Mr. McGovern taught history and politics at his Dakota Wesleyan for several years, then gave up academe in June 1953 to become executive secretary of the South Dakota Democratic party. Crisscrossing the state, he compiled a file of 40,000 3x5 cards on individual voters and began to rebuild a party that then held only two seats in a 110-member legislature. Such assiduousness paid off in 1956, as Mr. McGovern was elected US representative in an upset victory over the Republican incumbent.
Having won reelection in 1958, Mr. McGovern challenged GOP senator Karl Mundt in 1960, losing to him by a single percentage point while running 18,000 votes ahead of the national ticket. Two years later, when Mr. McGovern took South Dakota’s other Senate seat by a margin of 597 votes, that one-point differential would have seemed enormous.
In between the races, he headed the Kennedy administration’s Food for Peace program, later detailing his experiences in a book, “War Against Want” (1964). Feeding the hungry remained an abiding concern for Mr. McGovern. During the 1970s, he joined with US Senator Bob Dole, a Kansas Republican, to expand the federal government’s food stamp program. From 1998 to 2001 he served as permanent US representative to the United Nations Food and Agricultural Organization.
In recognition of his work against hunger, Clinton awarded him the Presidential Medal of Freedom, the nation’s highest civilian honor, in 2000. Mr. McGovern was also author of “The Third Freedom: Ending Hunger in Our Time” (2001).
Agriculture had been Mr. McGovern’s primary concern in Congress, but the Vietnam War changed that. “From 1965 until the last American soldier left Vietnam in April 1975, the war was never far from my thoughts,” he once wrote.
He called his 1964 vote in favor of the Gulf of Tonkin Resolution, which authorized US military action in Indochina “the one I most regret during my public career.’’
A leading critic of administration policy, he was urged to run against Johnson as an antiwar candidate in 1968. Mr. McGovern was tempted, but declined because he faced reelection. Two weeks before the Democratic Convention, he did enter the race (to little effect) as a surrogate for the slain Robert F. Kennedy, a close friend, who once described Mr. McGovern as “the most decent man in the Senate.”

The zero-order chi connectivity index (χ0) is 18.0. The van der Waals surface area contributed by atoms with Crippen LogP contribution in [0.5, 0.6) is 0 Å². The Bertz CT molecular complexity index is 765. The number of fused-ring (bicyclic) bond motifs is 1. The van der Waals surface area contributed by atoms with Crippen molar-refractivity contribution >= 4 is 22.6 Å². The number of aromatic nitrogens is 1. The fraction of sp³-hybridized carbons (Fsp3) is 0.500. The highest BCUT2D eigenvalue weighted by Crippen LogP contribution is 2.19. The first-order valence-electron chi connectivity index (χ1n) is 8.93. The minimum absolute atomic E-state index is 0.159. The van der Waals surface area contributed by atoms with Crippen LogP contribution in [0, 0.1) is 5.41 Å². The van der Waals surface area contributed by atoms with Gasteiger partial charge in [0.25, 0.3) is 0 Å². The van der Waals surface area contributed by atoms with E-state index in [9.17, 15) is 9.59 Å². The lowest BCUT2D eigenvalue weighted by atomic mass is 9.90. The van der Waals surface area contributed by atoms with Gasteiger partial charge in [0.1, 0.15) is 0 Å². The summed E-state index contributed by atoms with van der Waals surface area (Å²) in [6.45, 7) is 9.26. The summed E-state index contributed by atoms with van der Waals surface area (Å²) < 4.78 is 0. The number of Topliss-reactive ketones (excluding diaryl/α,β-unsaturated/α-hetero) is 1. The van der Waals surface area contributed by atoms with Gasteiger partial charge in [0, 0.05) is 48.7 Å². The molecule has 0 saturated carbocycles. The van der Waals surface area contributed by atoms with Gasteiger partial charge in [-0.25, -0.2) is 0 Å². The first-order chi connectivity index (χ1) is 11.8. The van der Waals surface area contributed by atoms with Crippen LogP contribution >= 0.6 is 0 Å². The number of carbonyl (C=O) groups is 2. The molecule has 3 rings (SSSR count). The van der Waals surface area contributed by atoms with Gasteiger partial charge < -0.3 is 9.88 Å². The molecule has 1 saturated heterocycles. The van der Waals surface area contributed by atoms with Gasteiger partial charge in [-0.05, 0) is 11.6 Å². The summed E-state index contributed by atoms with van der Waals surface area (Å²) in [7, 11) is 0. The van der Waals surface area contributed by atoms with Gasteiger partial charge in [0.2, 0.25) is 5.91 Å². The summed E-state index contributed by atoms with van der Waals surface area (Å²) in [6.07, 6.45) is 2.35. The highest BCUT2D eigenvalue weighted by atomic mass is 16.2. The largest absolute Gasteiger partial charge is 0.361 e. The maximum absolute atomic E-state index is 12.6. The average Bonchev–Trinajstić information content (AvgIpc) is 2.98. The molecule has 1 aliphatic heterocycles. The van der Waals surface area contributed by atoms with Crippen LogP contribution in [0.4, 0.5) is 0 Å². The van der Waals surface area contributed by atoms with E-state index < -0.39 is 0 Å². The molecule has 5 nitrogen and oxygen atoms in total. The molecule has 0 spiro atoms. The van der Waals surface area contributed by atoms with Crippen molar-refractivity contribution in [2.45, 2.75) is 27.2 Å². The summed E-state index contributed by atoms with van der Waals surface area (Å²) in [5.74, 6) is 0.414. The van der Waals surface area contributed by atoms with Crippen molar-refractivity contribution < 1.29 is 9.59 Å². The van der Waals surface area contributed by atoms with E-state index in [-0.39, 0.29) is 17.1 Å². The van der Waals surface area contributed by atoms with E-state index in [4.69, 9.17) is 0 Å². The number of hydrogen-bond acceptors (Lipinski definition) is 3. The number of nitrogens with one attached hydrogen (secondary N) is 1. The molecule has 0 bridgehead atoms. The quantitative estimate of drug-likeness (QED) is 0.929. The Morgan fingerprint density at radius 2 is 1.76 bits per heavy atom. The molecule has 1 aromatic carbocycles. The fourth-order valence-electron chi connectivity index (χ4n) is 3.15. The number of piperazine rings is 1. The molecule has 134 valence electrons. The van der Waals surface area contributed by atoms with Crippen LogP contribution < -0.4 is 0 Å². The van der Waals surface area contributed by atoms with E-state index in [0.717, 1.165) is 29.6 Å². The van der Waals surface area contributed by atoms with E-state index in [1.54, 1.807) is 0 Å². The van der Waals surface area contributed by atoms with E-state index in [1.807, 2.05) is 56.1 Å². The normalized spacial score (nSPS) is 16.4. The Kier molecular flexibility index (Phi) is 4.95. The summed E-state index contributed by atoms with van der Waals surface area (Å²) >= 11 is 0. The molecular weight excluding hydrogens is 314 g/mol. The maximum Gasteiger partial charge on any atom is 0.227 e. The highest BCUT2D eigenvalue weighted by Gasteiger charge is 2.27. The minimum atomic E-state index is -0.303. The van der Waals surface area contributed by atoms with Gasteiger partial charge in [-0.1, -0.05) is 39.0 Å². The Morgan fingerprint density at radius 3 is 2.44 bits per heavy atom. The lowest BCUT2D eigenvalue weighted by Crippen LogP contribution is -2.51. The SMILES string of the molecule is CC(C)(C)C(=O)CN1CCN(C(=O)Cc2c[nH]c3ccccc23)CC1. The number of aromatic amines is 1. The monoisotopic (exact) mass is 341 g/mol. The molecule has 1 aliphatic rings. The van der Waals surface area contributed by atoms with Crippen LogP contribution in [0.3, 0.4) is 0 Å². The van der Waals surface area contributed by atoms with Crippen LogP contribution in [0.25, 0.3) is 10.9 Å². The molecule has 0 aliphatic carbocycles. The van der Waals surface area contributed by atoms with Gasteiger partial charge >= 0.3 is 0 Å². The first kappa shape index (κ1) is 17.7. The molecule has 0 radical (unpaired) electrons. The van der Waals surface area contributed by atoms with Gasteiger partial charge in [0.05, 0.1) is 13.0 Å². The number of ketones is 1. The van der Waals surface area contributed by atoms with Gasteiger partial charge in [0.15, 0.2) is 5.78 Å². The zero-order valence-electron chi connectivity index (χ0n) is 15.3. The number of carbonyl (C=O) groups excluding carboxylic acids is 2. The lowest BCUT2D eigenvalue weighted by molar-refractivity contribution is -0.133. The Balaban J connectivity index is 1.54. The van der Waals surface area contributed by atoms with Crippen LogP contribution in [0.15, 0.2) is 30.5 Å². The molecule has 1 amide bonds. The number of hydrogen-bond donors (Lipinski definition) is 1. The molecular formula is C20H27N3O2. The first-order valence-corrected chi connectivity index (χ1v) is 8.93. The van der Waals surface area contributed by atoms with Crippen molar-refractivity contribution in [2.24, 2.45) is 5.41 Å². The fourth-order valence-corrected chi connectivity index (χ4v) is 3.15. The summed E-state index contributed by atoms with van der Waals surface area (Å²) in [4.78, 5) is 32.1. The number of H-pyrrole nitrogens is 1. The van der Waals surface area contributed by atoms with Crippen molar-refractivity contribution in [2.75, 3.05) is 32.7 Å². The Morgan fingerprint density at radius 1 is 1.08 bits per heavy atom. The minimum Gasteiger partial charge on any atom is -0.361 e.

A year later, Mr. McGovern was in Chicago. He paid a courtesy call on Mayor Richard J. Daley and spoke of the need to heal the wounds left by the convention. “Yes,” Daley replied, “that is important because I think our presidential nominee in ’72 will either be you or young [Edward M.] Kennedy.”
Paving the way to Mr. McGovern’s nomination was his selection, in 1969, to head a committee on “party structure and delegate selection.” The McGovern Commission, as it became known, opened up of the selection process for 1972. As a result, the delegates chosen were far more representative of the liberal makeup of the party, but also far less representative of the electorate as a whole.
As House Speaker Thomas P. O’Neill Jr. later put it, Mr. McGovern “was nominated by the cast of ‘Hair.’ ”
The front-runner for the nomination, Senator Edmund S. Muskie, was a moderate, as was Humphrey, Mr. McGovern’s leading challenger after Muskie’s campaign faltered. But Mr. McGovern’s opposition to the war energized a large and committed following, and he secured the nomination.
Opinion polls showed President Nixon enjoyed a commanding lead, and the personal contrast between the two was as striking as the political. The novelist Norman Mailer called his account of the 1972 conventions “St. George and the Godfather.” Mailer was a McGovern supporter, but even an unbiased observer would have to concede that the title got at a larger truth. In fact, as much as Mr. McGovern’s views, it was his perceived preachiness that disaffected many voters. “Come home, America,” he urged in his acceptance speech (which, through anarchic convention management, was not delivered until nearly 3 a.m. EDT). As many listeners were put off by Mr. McGovern’s suggestion that America had gone astray as were by doubts as to how he defined “home.”
Mr. McGovern’s hopes of winning the White House effectively ended soon after the convention with his handling of the disclosure that his running mate, Senator Thomas Eagleton of Missouri, had undergone shock therapy for depression.
After initially backing Eagleton, Mr. McGovern removed him from the ticket, naming former Peace Corps director R. Sargent Shriver as his replacement. The damage had been done, however, and Mr. McGovern’s indecisive handling of the affair, and, in particular, the statement that he backed Eagleton “1,000 percent,” dogged the rest of the campaign. Almost as damaging was an earlier proposal of a $1,000-a-year guaranteed income. Though the measure little differed from Nixon’s own Family Assistance Plan, it was taken to be another example of Mr. McGovern’s radical bent.Continued...